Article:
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The ARIMA Procedure |
The Extended Sample Autocorrelation Function (ESACF) method can tentatively identify the orders of a stationary or nonstationary ARMA process based on iterated least squares estimates of the autoregressive parameters. Tsay and Tiao (1984) proposed the technique, and Choi (1990) provides useful descriptions of the algorithm.
Given a stationary or nonstationary time series with mean corrected form , with a true autoregressive order of p+d, and with a true moving-average order of q, you can use the ESACF method to estimate the unknown orders p+d and q by analyzing the autocorrelation functions associated with filtered series of the form
where B represents the backshift operator, where m = p_{min}, ... , p_{max} are the autoregressive test orders, where j = q_{min}+1, ... , q_{max}+1 are the moving average test orders, and where are the autoregressive parameter estimates under the assumption that the series is an ARMA(m,j) process.
For purely autoregressive models (j = 0), ordinary least squares (OLS) is used to consistently estimate . For ARMA models, consistent estimates are obtained by the iterated least squares recursion formula, which is initiated by the pure autoregressive estimates:
The jth lag of the sample autocorrelation function of the filtered series, w^{(m,j)}_{t} , is the extended sample autocorrelation function, and it is denoted as r_{j(m)} = r_{j}(w^{(m,j)}) .
The standard errors of r_{j(m)} are computed in the usual way using Bartlett's approximation of the variance of the sample autocorrelation function, .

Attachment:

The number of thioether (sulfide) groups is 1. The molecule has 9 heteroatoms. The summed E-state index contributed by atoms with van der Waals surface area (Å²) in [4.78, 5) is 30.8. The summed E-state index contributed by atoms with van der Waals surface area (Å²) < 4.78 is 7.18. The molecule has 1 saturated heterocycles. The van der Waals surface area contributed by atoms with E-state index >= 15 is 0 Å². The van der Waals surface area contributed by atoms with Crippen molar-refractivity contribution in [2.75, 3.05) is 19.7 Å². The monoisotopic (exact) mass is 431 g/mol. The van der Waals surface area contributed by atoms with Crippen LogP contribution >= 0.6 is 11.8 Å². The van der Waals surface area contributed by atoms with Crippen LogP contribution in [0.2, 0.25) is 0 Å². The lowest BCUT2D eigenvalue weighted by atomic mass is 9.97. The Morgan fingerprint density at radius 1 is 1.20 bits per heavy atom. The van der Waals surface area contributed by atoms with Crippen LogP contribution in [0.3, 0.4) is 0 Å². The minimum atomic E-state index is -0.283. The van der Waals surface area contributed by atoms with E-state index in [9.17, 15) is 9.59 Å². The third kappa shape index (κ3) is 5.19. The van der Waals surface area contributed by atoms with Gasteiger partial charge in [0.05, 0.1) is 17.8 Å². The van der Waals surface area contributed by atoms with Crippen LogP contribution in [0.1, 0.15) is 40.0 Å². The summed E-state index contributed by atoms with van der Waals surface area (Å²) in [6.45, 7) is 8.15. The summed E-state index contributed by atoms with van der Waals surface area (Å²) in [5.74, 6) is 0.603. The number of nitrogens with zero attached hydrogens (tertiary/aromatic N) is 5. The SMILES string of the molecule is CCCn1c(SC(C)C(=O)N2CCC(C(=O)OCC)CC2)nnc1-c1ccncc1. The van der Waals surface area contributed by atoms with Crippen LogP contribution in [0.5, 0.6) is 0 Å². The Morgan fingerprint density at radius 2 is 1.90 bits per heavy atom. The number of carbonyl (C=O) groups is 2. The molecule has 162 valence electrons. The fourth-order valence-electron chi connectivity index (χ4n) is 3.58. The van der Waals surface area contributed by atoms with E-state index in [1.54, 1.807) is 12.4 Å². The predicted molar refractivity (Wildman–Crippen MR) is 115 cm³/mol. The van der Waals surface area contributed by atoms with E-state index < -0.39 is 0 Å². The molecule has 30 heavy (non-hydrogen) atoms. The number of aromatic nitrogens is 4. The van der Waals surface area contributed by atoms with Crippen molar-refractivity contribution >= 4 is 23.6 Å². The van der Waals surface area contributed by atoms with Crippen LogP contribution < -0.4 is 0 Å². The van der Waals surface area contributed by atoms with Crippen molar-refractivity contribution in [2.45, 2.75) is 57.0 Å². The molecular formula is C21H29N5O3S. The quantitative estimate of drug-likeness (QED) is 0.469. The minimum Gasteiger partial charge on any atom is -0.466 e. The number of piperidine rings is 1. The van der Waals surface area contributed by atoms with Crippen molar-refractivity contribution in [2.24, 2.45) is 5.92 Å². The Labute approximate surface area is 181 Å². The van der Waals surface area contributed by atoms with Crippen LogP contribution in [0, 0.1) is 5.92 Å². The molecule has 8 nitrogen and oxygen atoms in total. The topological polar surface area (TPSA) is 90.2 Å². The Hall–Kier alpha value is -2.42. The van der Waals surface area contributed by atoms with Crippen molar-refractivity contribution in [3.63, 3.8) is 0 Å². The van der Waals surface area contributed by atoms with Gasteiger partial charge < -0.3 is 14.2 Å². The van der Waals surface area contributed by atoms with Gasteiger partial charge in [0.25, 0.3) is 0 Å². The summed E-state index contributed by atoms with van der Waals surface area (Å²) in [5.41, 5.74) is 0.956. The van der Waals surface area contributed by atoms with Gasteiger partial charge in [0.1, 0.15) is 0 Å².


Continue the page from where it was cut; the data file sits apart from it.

If the true model is an ARMA (p+d, q) process, the filtered series, w^{(m,j)}_{t} , follows an MA(q) model for so that
Additionally, Tsay and Tiao (1984) show that the extended sample autocorrelation satisfies
where c(m-p-d, j-q) is a nonzero constant or a continuous random variable bounded by -1 and 1.
An ESACF table is then constructed using the r_{j(m)} for m = p_{min,} ... , p_{max} and j = q_{min}+1, ... , q_{max}+1 to identify the ARMA orders (see Table 7.3). The orders are tentatively identified by finding a right (maximal) triangular pattern with vertices located at (p+d, q) and (p+d, q_{max}) and in which all elements are insignificant (based on asymptotic normality of the autocorrelation function). The vertex (p+d, q) identifies the order. Table 7.4 depicts the theoretical pattern associated with an ARMA(1,2) series.
Table 7.3: ESACF TableMA | ||||||
AR | 0 | 1 | 2 | 3 | · | · |
0 | r_{1(0)} | r_{2(0)} | r_{3(0)} | r_{4(0)} | · | · |
1 | r_{1(1)} | r_{2(1)} | r_{3(1)} | r_{4(1)} | · | · |
2 | r_{1(2)} | r_{2(2)} | r_{3(2)} | r_{4(2)} | · | · |
3 | r_{1(3)} | r_{2(3)} | r_{3(3)} | r_{4(3)} | · | · |
· | · | · | · | · | · | · |
· | · | · | · | · | · | · |
MA | ||||||||
AR | 0 | 1 | 2 | 3 | 4 | 5 | 6 | 7 |
0 | * | X | X | X | X | X | X | X |
1 | * | X | 0 | 0 | 0 | 0 | 0 | 0 |
2 | * | X | X | 0 | 0 | 0 | 0 | 0 |
3 | * | X | X | X | 0 | 0 | 0 | 0 |
4 | * | X | X | X | X | 0 | 0 | 0 |
X = significant terms | ||||||||
0 = insignificant terms | ||||||||
* = no pattern |
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